No secret, classified employees not happy

By Reggie Ellis

Classified employees of Exeter Public Schools picketed the district's most recent salary and benefit package last week voicing their disappointment at the district's proposal asking employees to pay for a portion of their health coverage.

Bus drivers, cafeteria workers, office clerks, librarians, custodians and nurses clad in CSEA (California School Employees Association) T-shirts carried signs reading &#8220Cut somewhere else,” &#8220Hard work should equal fair wages,” and &#8220Small towns take care of their people” prior to both the Exeter high school and elementary school board meetings on Oct. 20 and 25 respectively.

Margie Reed, president of CSEA's Chapter 15, spoke on behalf of the group during the board meetings.

&#8220We are the people that bring your kids to school, keep the school running and answer your phones,” she said. &#8220We are backbone of this district and these are the people you are hurting. We have always stepped up. Now it is time for the district to step up.”

Reed, who has worked for the district as a guidance associate for 11 years, said she has never received a raise that covered the increase in the cost of living or a &#8220true raise.” She said the district should be offering to pay for any increase in health benefits when they are sitting on a reserve of 11% of expenditures.

&#8220Whenever there is a financial crisis, we are the first employees to tighten our belts and only take a 1% increase,” she said. &#8220But the district is benefiting on the backs of the classified employees.”

The main sticking point in the negotiations is the $43.41 per month per person increase in health insurance, which includes dental, vision, behavioral health, prescriptions and medical coverage. In October, the district's health coverage for classified employees increased from $735 per month to $778.41 per month. While the district is paying the difference for all employees now, Superintendent Renee Whitson said most school district's are asking both classified and certificated employees to pay a portion of their health insurance as prices climb higher each year.

&#8220It is a big paradigm shift for people,” Whitson said. &#8220People are used to the district paying in full for health coverage, but that's changing [throughout the state].”

Reed said that for some employees, $43.41 is their entire monthly paycheck. &#8220Asking teachers to pay for some of their benefits is one thing, but we don't make what teachers make. The reality is we live paycheck to paycheck.”

Whitson said the school district's primary goal is to be fiscally responsible and pay employees the mean of wages paid in like school districts, such as Lindsay, Woodlake and Famersville. Of those, Lindsay is the only district that covers all of its employees' health insurance. As for not tapping into the reserves, Whitson said that money equals two months of payroll costs in the district. About 85% of the district's budget is spent on personnel. Health insurance costs the district an average of $9,341 per employee per year.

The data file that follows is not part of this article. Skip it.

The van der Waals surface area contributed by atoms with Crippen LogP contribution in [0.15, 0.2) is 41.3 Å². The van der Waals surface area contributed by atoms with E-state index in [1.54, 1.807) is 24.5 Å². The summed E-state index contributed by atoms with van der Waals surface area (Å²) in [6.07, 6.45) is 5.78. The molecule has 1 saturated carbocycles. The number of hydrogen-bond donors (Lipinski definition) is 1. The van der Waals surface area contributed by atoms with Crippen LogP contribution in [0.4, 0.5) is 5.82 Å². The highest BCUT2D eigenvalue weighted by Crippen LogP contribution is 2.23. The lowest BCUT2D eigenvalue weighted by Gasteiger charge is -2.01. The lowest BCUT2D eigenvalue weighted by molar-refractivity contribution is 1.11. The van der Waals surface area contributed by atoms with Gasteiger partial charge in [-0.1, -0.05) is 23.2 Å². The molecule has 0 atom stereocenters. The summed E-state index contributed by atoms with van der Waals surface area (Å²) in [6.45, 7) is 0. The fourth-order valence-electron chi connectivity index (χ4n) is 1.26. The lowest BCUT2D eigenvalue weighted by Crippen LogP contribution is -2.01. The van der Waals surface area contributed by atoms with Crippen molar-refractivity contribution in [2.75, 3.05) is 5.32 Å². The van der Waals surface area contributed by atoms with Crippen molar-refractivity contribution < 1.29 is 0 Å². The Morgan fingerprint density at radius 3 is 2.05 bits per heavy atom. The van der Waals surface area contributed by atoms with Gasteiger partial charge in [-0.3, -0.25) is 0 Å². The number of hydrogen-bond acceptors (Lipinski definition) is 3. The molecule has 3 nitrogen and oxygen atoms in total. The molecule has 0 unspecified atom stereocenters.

&#8220Classified employees are a vital part of who we are,” Whitson said. But, she said, the district is also looking out for the 31 classified employees who do not work enough hours to qualify for health insurance. &#8220If we put more money into health coverage it doesn't benefit for those who aren't eligible.” Those employees would only see a benefit in additional wages.

Whitson said the district is also experiencing declining enrollment number. School districts are primarily funded through the Average Daily Attendance (ADA) numbers reported to the state. Presumably the enrollment is down because of more retirees and young couples without children moving into town. Inter-district transfer numbers remain steady indicating that Exeter schools are still held in high regard.

&#8220We have to prepare for at least two years of declining enrollment,” she said.

Whitson said the district has made a commitment to keep employees to avoid any layoffs that might be used a cost-cutting measure for school districts.

&#8220We value our classified employees and we have always been able to come back to the table and work things out,” Whitson said. &#8220We have more meetings already scheduled and look forward to coming to an agreement.”

Linda Wallace, who has worked for six years as an office assistant in the district office, was also there to show her support. She was asked if it bothered her to picket today, knowing she had to face administration the following morning.

&#8220I've done bargaining for 35 years,” said the former union representative for workers at Con-Tel telephone company. &#8220They might have a problem with me, but none of this bothers me. I'll smile and wave like I do every morning.”

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